There’s a lot to say about Magic Origins. It looks like a powerful set capable of making waves in most or all of Magic’s major Constructed formats. (And hopefully it will offer a rich Limited environment as well)! Of all the possible places to start, it makes sense to choose the single card that I predict to have the greatest impact on Standard.

There are tons of cards in Magic Origins that can compete with Languish on raw power level, and some of those may be capable of spawning brand new archetypes that we haven’t yet seen on the tournament stage. However, Languish is a card that can be played in any number of existing and new decks, and has applications against virtually every deck in the format. It’s the one new card that every player entering a Standard tournament next weekend needs to be thinking about.

Languish and the Other Sweepers

Languish falls exactly in the middle of Drown in Sorrow/Anger of the Gods and Crux of Fate/End Hostilities. In some ways, it’s found a clever hiding spot, and might not catch everyone’s eye right away. However, I believe the reality is that Languish is the best of both worlds. It has the strengths of all four cards, with fewer of the weaknesses. I would argue that it’s the most maindeckable of Standard’s sweepers.

Drown and Anger are superb against Mono-Red (and some fringe weenie creature decks), but not great against much else. Crux and End Hostilities are too slow against the fastest decks, and have very high deckbuilding costs if you want to include them in your main deck. Languish, at 4 mana, is fast enough to save you in game 1 against Mono-Red, especially in the context of a good draw. However, it packs a similar punch as End Hostilities against decks like green devotion, and can take out the troublesome Dragonlord Ojutai as well.

Building Your Creature Base

Perhaps the most appealing thing about Languish is that you can choose creatures in a way that makes an otherwise symmetrical effect very one-sided. Conveniently, many of black’s best creatures have 5 toughness anyway!

Here’s a (non-exhaustive) list of Standard’s best black creatures that live through Languish:

Here’s a (non-exhaustive) list of the public enemies that Languish takes care of:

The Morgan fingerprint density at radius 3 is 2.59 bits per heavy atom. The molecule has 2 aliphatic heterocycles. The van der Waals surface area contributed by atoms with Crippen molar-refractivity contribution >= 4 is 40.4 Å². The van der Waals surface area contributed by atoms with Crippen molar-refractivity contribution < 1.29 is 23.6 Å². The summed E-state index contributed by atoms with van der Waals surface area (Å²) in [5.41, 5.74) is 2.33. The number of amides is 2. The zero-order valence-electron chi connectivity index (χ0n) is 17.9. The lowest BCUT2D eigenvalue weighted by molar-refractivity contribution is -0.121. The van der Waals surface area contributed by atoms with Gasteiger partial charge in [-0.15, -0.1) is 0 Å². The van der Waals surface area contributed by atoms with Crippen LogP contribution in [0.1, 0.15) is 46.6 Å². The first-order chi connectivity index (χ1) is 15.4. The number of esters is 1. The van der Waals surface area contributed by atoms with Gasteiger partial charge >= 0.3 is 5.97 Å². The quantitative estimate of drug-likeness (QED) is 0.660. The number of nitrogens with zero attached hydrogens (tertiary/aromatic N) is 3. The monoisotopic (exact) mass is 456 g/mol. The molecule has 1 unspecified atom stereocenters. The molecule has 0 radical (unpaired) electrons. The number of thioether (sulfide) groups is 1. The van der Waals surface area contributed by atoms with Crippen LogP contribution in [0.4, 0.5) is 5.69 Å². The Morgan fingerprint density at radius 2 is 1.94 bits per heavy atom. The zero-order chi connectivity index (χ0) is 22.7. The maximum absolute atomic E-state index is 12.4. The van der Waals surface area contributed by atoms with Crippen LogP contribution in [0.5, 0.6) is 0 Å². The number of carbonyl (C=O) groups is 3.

Where Crux of Fate still has a certain appeal to Esper Dragons (they may want a mix of Languish and Crux), the most natural home for the new sweeper is Abzan Control. Abzan Megamorph may’ve been the family favorite before Origins, but the creature-light build of Abzan now has a way to clean up messes in the mirror match, and gets a major upgrade against both red decks and green decks.

Here’s a deck I recommend for everyone’s early-stage Standard gauntlet. The list is modeled closely after the Abzan Control deck I played at Grand Prix Providence, but updated to make use of Languish.

Abzan Control

Courser of Kruphix and Den Protector are still too good not to play with. However, the stock of old favorites like Fleecemane Lion and Sylvan Caryatid is at an all-time low. When in doubt, shy away from random bodies that will die to sweepers. The Satyr Wayfinder plus Deathmist Raptor package might still be worth it, but certainly doesn’t play well with or against Languish.

Don’t Concede to Sweepers

I don’t think it’s a great time for decks chock-full of Elvish Mystics and Sylvan Caryatids. Part of the strength of these decks used to be in preying on the slower, less explosive midrange decks. However, if any opponent can ruin your day with a well-placed Languish, suddenly your best matchups are not so great anymore.

This is not to say that green decks are no longer playable, but only that their pilots need to be prepared to face Languish. Focus on planeswalkers and resilient creatures. For faster decks, focus on dash creatures, or at least haste guys that can get in some damage before falling to a sweeper.

Whether you’re playing with it, or simply aiming to beat it with a creature deck, make sure you give Languish its due respect. I predict it will show up in force in both sideboards and main decks. Don’t be caught unprepared!